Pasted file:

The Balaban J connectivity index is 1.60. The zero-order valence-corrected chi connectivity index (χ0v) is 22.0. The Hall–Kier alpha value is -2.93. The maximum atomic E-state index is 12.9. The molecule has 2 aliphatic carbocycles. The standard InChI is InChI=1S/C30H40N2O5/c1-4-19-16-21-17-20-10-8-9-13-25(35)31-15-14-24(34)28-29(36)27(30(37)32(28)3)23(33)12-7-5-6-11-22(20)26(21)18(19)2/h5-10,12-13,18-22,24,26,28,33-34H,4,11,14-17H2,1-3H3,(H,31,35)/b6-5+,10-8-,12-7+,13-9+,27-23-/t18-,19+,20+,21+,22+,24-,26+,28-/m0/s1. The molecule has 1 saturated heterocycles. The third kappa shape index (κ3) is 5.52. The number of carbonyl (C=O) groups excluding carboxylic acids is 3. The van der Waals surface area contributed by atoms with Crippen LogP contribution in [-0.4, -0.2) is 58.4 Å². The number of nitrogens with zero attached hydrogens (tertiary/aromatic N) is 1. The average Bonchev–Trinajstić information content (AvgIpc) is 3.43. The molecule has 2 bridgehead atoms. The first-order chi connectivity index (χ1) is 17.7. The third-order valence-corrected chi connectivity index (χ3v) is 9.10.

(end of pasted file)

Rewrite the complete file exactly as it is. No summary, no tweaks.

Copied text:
The Balaban J connectivity index is 1.60. The zero-order valence-corrected chi connectivity index (χ0v) is 22.0. The Hall–Kier alpha value is -2.93. The maximum atomic E-state index is 12.9. The molecule has 2 aliphatic carbocycles. The standard InChI is InChI=1S/C30H40N2O5/c1-4-19-16-21-17-20-10-8-9-13-25(35)31-15-14-24(34)28-29(36)27(30(37)32(28)3)23(33)12-7-5-6-11-22(20)26(21)18(19)2/h5-10,12-13,18-22,24,26,28,33-34H,4,11,14-17H2,1-3H3,(H,31,35)/b6-5+,10-8-,12-7+,13-9+,27-23-/t18-,19+,20+,21+,22+,24-,26+,28-/m0/s1. The molecule has 1 saturated heterocycles. The third kappa shape index (κ3) is 5.52. The number of carbonyl (C=O) groups excluding carboxylic acids is 3. The van der Waals surface area contributed by atoms with Crippen LogP contribution in [-0.4, -0.2) is 58.4 Å². The number of nitrogens with zero attached hydrogens (tertiary/aromatic N) is 1. The average Bonchev–Trinajstić information content (AvgIpc) is 3.43. The molecule has 2 bridgehead atoms. The first-order chi connectivity index (χ1) is 17.7. The third-order valence-corrected chi connectivity index (χ3v) is 9.10.